Read our review here.
Price: £569 / $899 Build: Basswood body, bolt-on maple neck, 12-16” compound radius Indian laurel fingerboard with 22 medium-jumbo frets and synthetic nut Hardware: Staggered locking tuners, tune-o-matic bridge and stoptail Electronics: 2x Manson humbuckers, master volume and tone, 3-way pickup selector switch, kill button Scale Length: 25.5” / 648mm
Music Man John Petrucci Majesty Purple Nebula
+ Neck-through construction
+ Digital pickup switching
John Petrucci is one of Music Man’s longest serving artists, and he has a whole collection of signature models with the brand. The newest and most unique of these is the Majesty model, which features through-neck construction and Petrucci’s own floating tremolo. Especially if you want to explore the wild reaches of guitar playing that Petrucci does, the through-neck and optional seventh string provide both extremes of the instrument’s range.
And, far from being resigned to the archival web pages of time, this signature model is updated regularly, seeing another update with this beautiful new finish at NAMM 2020. While it carries a hefty price tag, for the premium attention to detail, it’s certainly the right amount of bang for the buck.
Price: £5,699 / $5,299 Build: Alder wings, mahogany through neck Hardware: Custom John Petrucci Music Man floating tremolo of chrome plated, hardened steel with solid steel saddles Electronics: HH – 1 DiMarzio Rainmaker – neck; 1 DiMarzio Dreamcatcher – bridge; Piezo bridge pickup, 3-way toggle pickup selector, with custom center position configuration; 3-way toggle piezo/magnetic selector, momentary mono/stereo output knob Scale Length: 25.5” / 648mm
+ Unique jagged look
+ Maple neck adds some top-end sparkle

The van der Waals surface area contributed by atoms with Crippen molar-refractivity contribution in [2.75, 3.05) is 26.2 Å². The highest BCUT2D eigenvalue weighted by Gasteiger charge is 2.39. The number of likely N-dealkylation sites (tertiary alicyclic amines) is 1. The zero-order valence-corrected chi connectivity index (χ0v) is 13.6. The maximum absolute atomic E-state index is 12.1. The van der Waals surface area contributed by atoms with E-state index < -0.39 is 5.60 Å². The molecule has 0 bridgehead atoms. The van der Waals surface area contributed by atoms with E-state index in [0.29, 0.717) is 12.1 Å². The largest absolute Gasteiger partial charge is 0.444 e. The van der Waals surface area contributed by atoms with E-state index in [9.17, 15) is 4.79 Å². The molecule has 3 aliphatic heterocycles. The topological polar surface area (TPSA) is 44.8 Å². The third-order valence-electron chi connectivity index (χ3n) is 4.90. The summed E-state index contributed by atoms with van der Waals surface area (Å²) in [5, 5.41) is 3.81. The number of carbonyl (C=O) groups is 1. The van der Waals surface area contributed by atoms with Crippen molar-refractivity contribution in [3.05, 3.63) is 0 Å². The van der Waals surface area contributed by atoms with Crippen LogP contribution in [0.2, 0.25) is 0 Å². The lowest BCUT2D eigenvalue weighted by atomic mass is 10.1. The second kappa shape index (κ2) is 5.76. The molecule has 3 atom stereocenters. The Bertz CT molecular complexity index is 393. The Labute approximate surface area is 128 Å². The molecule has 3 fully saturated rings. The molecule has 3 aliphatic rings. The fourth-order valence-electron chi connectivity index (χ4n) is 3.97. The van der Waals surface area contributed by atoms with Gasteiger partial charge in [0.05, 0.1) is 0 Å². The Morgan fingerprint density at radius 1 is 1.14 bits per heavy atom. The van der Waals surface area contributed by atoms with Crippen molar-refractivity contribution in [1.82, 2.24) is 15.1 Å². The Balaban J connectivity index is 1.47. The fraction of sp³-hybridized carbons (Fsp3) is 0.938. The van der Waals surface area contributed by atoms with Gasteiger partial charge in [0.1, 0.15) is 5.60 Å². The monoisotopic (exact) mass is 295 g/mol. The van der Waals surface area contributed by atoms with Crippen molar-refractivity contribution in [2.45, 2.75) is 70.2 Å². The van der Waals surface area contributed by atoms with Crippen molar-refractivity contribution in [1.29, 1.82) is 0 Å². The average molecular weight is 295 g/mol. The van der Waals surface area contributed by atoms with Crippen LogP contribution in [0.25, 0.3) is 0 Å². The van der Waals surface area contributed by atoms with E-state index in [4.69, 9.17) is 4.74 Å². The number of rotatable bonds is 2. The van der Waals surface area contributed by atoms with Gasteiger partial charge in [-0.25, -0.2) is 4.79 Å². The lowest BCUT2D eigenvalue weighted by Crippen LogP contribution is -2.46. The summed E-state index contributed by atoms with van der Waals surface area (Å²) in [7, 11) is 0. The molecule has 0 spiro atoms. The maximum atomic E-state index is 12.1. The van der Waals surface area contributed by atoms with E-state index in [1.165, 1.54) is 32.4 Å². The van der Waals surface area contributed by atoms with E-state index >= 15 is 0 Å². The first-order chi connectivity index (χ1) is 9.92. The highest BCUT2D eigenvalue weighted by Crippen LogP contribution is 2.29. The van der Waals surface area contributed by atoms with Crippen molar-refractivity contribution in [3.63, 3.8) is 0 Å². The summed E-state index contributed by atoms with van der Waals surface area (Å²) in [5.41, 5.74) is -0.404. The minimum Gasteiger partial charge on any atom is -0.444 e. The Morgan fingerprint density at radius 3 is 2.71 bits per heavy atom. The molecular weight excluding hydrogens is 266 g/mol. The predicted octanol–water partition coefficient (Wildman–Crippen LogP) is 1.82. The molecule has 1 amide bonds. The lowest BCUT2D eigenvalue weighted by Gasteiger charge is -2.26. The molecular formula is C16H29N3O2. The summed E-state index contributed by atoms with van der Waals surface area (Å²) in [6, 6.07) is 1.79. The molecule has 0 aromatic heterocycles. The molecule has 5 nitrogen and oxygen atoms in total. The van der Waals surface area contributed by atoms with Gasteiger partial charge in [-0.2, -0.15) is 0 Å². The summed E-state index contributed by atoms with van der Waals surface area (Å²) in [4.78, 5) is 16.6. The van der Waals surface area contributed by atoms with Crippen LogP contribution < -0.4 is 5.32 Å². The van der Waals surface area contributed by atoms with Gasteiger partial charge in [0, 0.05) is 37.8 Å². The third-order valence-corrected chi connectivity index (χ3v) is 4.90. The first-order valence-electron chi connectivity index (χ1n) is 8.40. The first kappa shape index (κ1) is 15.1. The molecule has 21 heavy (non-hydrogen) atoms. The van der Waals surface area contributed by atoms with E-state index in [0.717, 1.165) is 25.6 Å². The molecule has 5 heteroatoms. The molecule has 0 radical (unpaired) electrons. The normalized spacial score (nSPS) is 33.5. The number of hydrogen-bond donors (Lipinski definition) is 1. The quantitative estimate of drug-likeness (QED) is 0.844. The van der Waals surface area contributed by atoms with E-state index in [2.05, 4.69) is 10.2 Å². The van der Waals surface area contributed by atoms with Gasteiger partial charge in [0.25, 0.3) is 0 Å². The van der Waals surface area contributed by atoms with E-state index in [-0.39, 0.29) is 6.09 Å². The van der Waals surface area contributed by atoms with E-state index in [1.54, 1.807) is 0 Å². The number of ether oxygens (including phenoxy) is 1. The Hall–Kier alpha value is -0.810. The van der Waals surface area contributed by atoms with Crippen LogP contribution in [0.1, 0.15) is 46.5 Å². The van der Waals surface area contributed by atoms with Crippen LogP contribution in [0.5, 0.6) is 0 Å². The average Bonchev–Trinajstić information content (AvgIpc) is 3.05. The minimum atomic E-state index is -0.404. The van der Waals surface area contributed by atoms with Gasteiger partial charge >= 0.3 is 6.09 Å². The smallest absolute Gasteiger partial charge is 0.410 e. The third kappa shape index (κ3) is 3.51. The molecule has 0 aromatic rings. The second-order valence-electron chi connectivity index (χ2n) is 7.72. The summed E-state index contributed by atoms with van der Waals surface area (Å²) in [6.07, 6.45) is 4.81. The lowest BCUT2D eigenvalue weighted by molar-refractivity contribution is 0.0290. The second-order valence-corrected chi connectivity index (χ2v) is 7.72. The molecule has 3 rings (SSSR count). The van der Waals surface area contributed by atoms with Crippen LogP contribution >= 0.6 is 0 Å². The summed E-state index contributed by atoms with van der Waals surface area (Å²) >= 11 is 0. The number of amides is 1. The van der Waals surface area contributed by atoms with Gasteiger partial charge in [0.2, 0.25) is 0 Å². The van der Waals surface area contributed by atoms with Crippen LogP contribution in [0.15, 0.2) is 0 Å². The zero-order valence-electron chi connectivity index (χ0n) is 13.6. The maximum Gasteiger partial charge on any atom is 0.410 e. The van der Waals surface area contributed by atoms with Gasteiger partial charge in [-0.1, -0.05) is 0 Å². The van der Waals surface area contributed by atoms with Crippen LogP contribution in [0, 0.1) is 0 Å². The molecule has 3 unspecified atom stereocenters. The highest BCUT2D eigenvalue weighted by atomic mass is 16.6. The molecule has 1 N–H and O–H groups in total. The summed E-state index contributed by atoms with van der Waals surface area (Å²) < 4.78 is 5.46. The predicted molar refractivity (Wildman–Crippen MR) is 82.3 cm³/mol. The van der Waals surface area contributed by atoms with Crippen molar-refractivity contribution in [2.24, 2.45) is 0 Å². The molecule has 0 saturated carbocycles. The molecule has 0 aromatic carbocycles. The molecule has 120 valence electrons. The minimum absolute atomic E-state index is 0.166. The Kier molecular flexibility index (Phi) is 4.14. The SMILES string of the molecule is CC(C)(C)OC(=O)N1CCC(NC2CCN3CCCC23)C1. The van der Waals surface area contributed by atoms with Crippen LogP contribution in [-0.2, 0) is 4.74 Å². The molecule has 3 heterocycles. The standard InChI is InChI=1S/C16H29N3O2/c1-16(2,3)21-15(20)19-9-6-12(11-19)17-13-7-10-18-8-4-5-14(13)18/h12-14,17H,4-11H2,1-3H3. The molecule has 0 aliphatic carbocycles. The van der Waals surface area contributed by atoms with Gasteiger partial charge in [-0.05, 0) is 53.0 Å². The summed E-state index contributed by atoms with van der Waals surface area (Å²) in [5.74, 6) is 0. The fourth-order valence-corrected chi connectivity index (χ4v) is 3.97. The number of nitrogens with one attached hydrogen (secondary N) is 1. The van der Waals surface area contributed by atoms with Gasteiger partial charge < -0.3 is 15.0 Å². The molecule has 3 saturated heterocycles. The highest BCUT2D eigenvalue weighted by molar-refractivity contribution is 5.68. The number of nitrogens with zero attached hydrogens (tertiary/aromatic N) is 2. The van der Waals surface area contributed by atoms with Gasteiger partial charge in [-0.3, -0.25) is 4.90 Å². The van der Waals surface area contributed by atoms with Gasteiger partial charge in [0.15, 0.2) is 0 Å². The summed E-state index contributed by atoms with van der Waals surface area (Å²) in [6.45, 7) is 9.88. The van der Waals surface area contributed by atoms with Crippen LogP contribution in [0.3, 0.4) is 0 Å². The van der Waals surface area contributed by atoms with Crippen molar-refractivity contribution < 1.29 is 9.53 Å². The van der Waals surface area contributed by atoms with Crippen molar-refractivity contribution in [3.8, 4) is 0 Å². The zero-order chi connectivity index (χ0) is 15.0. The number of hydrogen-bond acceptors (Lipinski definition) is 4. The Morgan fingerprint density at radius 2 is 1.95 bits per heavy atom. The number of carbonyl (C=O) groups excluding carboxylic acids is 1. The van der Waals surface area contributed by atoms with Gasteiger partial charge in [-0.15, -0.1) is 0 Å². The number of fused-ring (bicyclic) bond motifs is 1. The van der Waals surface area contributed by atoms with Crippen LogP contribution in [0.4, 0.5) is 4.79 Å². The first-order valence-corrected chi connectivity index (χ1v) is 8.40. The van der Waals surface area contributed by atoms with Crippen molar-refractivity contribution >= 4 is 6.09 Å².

– Mini-humbuckers aren’t for everyone
Like John Petrucci, Paul Gilbert has also shown some extended brand loyalty over the years, having played a variety of shred-tastic Ibanez guitars over his three-decade-plus association with the brand. The Fireman – essentially a flipped version of the company’s 70s Iceman design – is perhaps the most fun and eye-catching. It’s loaded with two mini-humbuckers and an all-access neck join so you can shred to your heart’s content.
Price: £839 / $999 Build: 3-piece mahogany/maple set neck, mahogany body, 22-fret ebony fretboard Hardware: Tight Tune bridge and stoptail Electronics: 2 DiMarzio PG-13 mini humbuckers, master volume and tone controls, 3-way pickup toggle switch Scale Length: 24.75” / 628.6mm
Fender Jimmy Page Telecaster
+ Classic Telecaster look, feel and sound
+ A big saving compared to the Custom Shop version
– Three-saddle bridge can be tricky to intonate
As anyone who was sitting in a small Danish radio studio in 1969 will tell you, Jimmy Page could coax some seriously insane sounds out of a Tele. This USA-made reproduction of Page’s ‘Dragon’ Telecaster brings some of the iconic feel and vibe of the extremely limited Custom Shop version at a more reasonable price point. With the same iconic paint job, it’s a ticket to classic rock nirvana, with all of the same appointments that have made Telecasters one of the most enduring guitar models of all time. Violin bow not included.
Price: $1,399 / £1,223 Build: Ash body with bolt-on maple neck, 21-fret rosewood fretboard Hardware: Through or top-mount hardtail bridge, Synthetic Bone nut Electronics: Two custom-wound Jimmy Page Telecaster single-coil pickups, 3-way switch Scale Length: 25.5″ (648 mm).
For more on Jimmy Page’s gear, take a look at our look back at the legend here.
Gibson Slash Les Paul Standard
+ Great neck
+ No-nonsense pickups
– Heavy and slightly cumbersome
While scientists are presumably hard at work on time travel, Gibson and Slash have teamed up for a Les Paul-shaped portal back to the era of mildly unergonomic, unapologetic rock axes that cry out to be plugged into a wall of Marshall stacks. With no weight relief, no belly carves, and loud-but-tameable humbuckers, this is a deliberately regressive approach to the Les Paul, and it’s all the better for it.
Price: £2,599 / $2,999 Build: Mahogany body, AAA maple cap and 50s vintage-carve set mahogany neck. Rosewood fretboard with 12-inch radius, Graph Tech nut, 22 medium-jumbo frets. Hardware: Tune-O-Matic bridge, aluminium stop bar tailpiece, vintage-style keystone tuners, straplocks. Electronics: Custom Slashbucker humbucking pickups, 2x volume, 2x tone with Orange Drop capacitors, 3-way selector switch. Scale Length: 24.75”/628.6mm
Read our full review here.
Epiphone Jared James Nichols ‘Old Glory’ Les Paul
+ As fun and raucous as JJN’s playing
– One pickup means less versatility